RAID 0+1 combines data striping (for performance) and mirroring (for safety). It requires four drives and is supported on many recent desktop computers. It provides a high level of data safety against failures and is inexpensive to implement with SATA or ATA IDE (PATA) drives. RAID 1 mirrors the contents of one drive to a second hard disk. It is supported on many desktop systems that are up to several years old, through either a motherboard RAID host adapter chip or the motherboard's integrated chipset. It is inexpensive to implement with SATA or IDE drives.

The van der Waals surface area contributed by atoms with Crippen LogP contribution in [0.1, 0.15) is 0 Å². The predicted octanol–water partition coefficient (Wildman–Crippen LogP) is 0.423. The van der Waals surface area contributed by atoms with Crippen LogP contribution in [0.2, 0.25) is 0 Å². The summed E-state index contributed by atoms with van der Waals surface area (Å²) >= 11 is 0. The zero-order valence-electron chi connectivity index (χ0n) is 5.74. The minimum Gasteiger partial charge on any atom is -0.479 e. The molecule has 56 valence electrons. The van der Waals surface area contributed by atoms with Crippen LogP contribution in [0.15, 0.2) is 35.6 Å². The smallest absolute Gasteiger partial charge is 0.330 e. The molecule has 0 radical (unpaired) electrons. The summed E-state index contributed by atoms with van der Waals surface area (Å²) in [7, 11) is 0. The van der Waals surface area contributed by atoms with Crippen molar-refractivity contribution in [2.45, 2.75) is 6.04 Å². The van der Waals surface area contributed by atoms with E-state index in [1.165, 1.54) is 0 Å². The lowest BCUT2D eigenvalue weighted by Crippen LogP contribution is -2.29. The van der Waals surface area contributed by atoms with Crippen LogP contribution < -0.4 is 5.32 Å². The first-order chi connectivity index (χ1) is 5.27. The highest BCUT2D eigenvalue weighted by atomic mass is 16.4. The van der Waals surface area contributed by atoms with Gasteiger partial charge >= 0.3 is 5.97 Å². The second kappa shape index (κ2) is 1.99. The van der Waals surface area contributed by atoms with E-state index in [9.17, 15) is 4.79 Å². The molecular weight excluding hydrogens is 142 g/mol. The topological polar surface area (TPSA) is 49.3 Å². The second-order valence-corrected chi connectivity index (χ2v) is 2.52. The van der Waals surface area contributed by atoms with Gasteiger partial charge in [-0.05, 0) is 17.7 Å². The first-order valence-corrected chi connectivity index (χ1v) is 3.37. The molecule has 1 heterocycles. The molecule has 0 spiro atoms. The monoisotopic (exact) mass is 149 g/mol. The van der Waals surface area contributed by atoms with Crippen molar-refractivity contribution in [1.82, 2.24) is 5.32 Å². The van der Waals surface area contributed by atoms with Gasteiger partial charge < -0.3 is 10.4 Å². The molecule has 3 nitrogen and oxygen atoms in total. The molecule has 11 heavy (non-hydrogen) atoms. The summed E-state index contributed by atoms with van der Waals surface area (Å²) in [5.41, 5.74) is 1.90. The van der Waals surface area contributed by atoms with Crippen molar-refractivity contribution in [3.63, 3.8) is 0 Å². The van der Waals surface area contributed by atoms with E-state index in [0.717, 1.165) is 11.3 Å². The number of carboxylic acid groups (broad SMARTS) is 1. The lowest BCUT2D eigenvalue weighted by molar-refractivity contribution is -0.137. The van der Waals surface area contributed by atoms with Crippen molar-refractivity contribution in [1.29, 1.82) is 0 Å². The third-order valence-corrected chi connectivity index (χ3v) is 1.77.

Some USB hubs may be used by internal devices (such as Bluetooth or wireless network), and some USB hubs controllers supported by your computer's chipset are not hooked up to anything. (Some PCs have header pins on their motherboard that you can connect an optional USB riser card to.) This is why you may see more hubs than USB ports. Overloading the USB hub is usually a temporary condition that is remedied by resetting the hub or the computer. If you suspect a hub is no longer working, you may not need to worry. As most desktop computers have three to six (or more) USB hubs, you don't necessarily need to replace a failed USB hub (as most hubs are built into the motherboard, replacing the hub usually involves disabling it in the BIOS and installing a PCI-to-USB adapter card). Simply connecting the devices to USB ports that route through a different USB hub will solve the problem.